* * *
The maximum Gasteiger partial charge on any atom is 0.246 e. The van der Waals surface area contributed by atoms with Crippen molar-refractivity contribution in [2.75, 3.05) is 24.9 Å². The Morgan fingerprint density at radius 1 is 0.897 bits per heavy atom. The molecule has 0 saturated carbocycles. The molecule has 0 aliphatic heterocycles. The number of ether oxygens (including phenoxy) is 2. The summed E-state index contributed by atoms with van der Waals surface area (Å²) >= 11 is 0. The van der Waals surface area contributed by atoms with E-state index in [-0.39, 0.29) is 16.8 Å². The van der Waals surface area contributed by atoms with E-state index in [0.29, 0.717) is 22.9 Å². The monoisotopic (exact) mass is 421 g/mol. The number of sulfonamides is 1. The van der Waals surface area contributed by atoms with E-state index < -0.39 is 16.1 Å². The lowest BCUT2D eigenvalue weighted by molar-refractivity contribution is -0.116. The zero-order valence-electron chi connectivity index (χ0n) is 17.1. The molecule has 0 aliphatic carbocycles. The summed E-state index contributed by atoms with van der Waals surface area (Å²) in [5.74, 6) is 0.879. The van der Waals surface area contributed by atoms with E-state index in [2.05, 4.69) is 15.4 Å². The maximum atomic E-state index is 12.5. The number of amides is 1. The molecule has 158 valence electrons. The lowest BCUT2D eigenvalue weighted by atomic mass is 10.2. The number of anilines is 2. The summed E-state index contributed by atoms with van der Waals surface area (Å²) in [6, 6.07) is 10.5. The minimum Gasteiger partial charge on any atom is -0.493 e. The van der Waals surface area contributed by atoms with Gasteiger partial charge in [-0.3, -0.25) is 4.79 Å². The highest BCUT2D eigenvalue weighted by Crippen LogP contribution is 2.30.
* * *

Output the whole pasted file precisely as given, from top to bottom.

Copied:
The maximum Gasteiger partial charge on any atom is 0.246 e. The van der Waals surface area contributed by atoms with Crippen molar-refractivity contribution in [2.75, 3.05) is 24.9 Å². The Morgan fingerprint density at radius 1 is 0.897 bits per heavy atom. The molecule has 0 saturated carbocycles. The molecule has 0 aliphatic heterocycles. The number of ether oxygens (including phenoxy) is 2. The summed E-state index contributed by atoms with van der Waals surface area (Å²) >= 11 is 0. The van der Waals surface area contributed by atoms with E-state index in [-0.39, 0.29) is 16.8 Å². The van der Waals surface area contributed by atoms with E-state index in [0.29, 0.717) is 22.9 Å². The monoisotopic (exact) mass is 421 g/mol. The number of sulfonamides is 1. The van der Waals surface area contributed by atoms with E-state index < -0.39 is 16.1 Å². The lowest BCUT2D eigenvalue weighted by molar-refractivity contribution is -0.116. The zero-order valence-electron chi connectivity index (χ0n) is 17.1. The molecule has 0 aliphatic carbocycles. The summed E-state index contributed by atoms with van der Waals surface area (Å²) in [5.74, 6) is 0.879. The van der Waals surface area contributed by atoms with E-state index in [2.05, 4.69) is 15.4 Å². The maximum atomic E-state index is 12.5. The number of amides is 1. The molecule has 158 valence electrons. The lowest BCUT2D eigenvalue weighted by atomic mass is 10.2. The number of anilines is 2. The summed E-state index contributed by atoms with van der Waals surface area (Å²) in [6, 6.07) is 10.5. The minimum Gasteiger partial charge on any atom is -0.493 e. The van der Waals surface area contributed by atoms with Gasteiger partial charge in [-0.3, -0.25) is 4.79 Å². The highest BCUT2D eigenvalue weighted by Crippen LogP contribution is 2.30.